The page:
International Celebrities Denied U.S. Entry Visas

If you’ve ever been denied a tourist or other visa to the United States, or been turned around and sent home when you got to the U.S. airport or border, you’re not alone. Major celebrities from around the world have also had the door closed in their faces. Their cases make the newspaper – yours don’t.

Oddly enough, it seems to be the musicians who have the most trouble gaining U.S. entry. What’s so dangerous about musicians? Perhaps it’s just coincidence, since the underlying reasons range from past drug use tor criminal convictions to national security grounds. All the same, it might be best that you not break out into song when next in line facing an officer of U.S. Customs and Border Protection (CBP).

Let’s take a closer look at who has gotten the proverbial “No,” and why.

Boy George: Denied U.S. Entry Visa

Warning: Reading this entry will put the song "Do You Really Want to Hurt Me?" so firmly into your head that you will wake up humming it next Monday morning. In any case, singer Boy George (real name: George O'Dowd) had to cancel a 2008 U.S. concert tour when the U.S. authorities refused to issue him an entry visa.

Was it because of the drug bust he’d had in the U.S. a few years previous? Actually, no. The reason was apparently that Boy George was awaiting trial on a charge of falsely imprisoning a male escort at his home in London. (With handcuffs. He was convicted and sentenced to 15 months.)

Let’s not dwell on those handcuffs. Instead, here’s a helpful hint: The best way to remove the tune "Do You Really Want to Hurt Me?" from your head is to start singing "Karma Chameleon."

Ian McEwan: Initially Denied U.S. Entry Post-Flight

Despite having won nearly every major British literary prize (with works like "Atonement"); lunched with first lady Laura Bush on a previous U.S. trip; and been invited to make a West Coast lecture tour, novelist Ian McEwan was stopped by CBP en route to Seattle in 2004. The U.S. authorities (in Vancouver, Canada) denied him entry into the U.S. for 36 hours before finally giving him the green light.

The reason? When McEwan presented his passport, expecting the standard visa waiver that’s available to British citizens, officials asked what he planned to do during his U.S. visit. His answer, that he would be lecturing and getting paid for it, did not make them happy.

Under the terms of the Visa Waiver Program (VWP), you are not supposed to work for pay in the United States. (For more information on the VWP, see “Visa Waiver Program.”)

A Department of Homeland Security (DHS) spokesperson said that McEwan should have gotten either a B-1 visa, for business purposes, or an O visa, which is especially for journalists. In fact, after immense public pressure, McEwan was finally given a business visa for entry.

After landing in Seattle a mere 90 minutes before his first scheduled lecture, McEwan reportedly told the packed house that he was thankful to DHS "for protecting the American public from British novelists." And he couldn’t resist noting that one official asked him, "What kind of novels do you write: fiction or nonfiction?"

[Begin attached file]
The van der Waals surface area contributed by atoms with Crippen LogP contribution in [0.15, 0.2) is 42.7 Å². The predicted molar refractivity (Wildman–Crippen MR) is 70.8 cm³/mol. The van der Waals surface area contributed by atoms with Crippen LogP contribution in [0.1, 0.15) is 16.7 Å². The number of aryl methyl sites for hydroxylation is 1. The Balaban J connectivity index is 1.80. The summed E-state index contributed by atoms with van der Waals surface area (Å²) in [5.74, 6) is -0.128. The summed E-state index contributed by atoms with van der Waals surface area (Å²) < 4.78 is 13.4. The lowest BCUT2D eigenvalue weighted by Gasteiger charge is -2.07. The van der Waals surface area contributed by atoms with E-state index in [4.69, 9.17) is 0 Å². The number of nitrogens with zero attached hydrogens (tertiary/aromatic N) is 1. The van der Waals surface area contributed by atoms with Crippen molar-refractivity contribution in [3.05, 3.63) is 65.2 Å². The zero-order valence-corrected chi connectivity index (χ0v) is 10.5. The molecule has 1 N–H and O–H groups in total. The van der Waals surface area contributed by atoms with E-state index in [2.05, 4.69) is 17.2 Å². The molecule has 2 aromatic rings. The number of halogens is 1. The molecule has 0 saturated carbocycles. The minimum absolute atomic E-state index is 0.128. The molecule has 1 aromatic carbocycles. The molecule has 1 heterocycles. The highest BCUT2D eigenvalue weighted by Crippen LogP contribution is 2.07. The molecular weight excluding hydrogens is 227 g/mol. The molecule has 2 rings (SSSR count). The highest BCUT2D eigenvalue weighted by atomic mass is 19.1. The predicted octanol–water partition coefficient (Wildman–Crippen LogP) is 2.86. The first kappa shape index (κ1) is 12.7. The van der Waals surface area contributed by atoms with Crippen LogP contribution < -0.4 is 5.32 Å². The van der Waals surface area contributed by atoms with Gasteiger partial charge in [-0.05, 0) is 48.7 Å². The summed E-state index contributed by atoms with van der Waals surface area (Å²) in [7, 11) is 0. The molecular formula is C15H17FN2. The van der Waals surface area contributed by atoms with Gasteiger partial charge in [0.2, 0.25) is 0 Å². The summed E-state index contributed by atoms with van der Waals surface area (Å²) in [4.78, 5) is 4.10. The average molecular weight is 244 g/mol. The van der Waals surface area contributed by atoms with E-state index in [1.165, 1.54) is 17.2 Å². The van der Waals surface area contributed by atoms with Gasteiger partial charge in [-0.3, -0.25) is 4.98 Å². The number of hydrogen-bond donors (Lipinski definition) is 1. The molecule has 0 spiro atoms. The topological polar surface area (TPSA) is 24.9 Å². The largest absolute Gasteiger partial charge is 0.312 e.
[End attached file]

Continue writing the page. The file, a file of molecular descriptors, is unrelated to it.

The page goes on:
Humor aside, McEwan worried (rightfully) about the fact that his passport had been stamped "Refused Admittance;" a permanent stain on his U.S. immigration record.

M.I.A.: Denied U.S. Entry Visa

London/Sri Lankan rapper M.I.A. (real name Maya Arulpragasam) was denied a visa to visit or work in the U.S. in 2006. The exact reasons were unclear, but some suggested that it may have had to do with her song lyrics, which could be interpreted to show support for the Liberation Tigers of Tamil Eelam (LTTE). It was a separatist militant organization in Sri Lanka that the U.S. considered to be a terrorist group.

Cat Stevens: Escorted Off the Plane and Sent Back to Britain

Singer Cat Stevens was on a passenger plane flying to Washington in 2004 when the plane was diverted by FBI agents to the Bangor, Maine airport, 600 miles away. Then they escorted Stevens off the plane and sent him back to Britain, for "national security" reasons.

The singer, who had converted to Islam and changed his name to Yusuf Islam, was on a watch list, likely for having donated tens of thousands of dollars to the militant Palestinian group Hamas. (But the airlines didn’t notice he was on the watch list before letting him on the plane – oops.)

The singer was also denied entry to Israel in 2008, for similar reasons, despite having received an invitation to perform by President Shimon Peres.

Amy Winehouse: Denied U.S. Entry Visa

With songs like “You Know I’m No Good” among her musical hits, perhaps the late Amy Winehouse should have expected trouble trying to attend the Grammys in 2008. She had been nominated for awards in six categories.

But the U.S. Embassy in London denied her visa request, reportedly because of her ongoing battle with drug addiction and her arrest in Norway for cannabis possession the previous year.

U.S. immigration laws are especially harsh on anyone with any sort of drug record. Drug traffickers, drug addicts, and drug abusers will all be refused entry, being “inadmissible” to the United States. For more on these and other grounds of inadmissibility, see “Immigrant Inadmissibility to the U.S.

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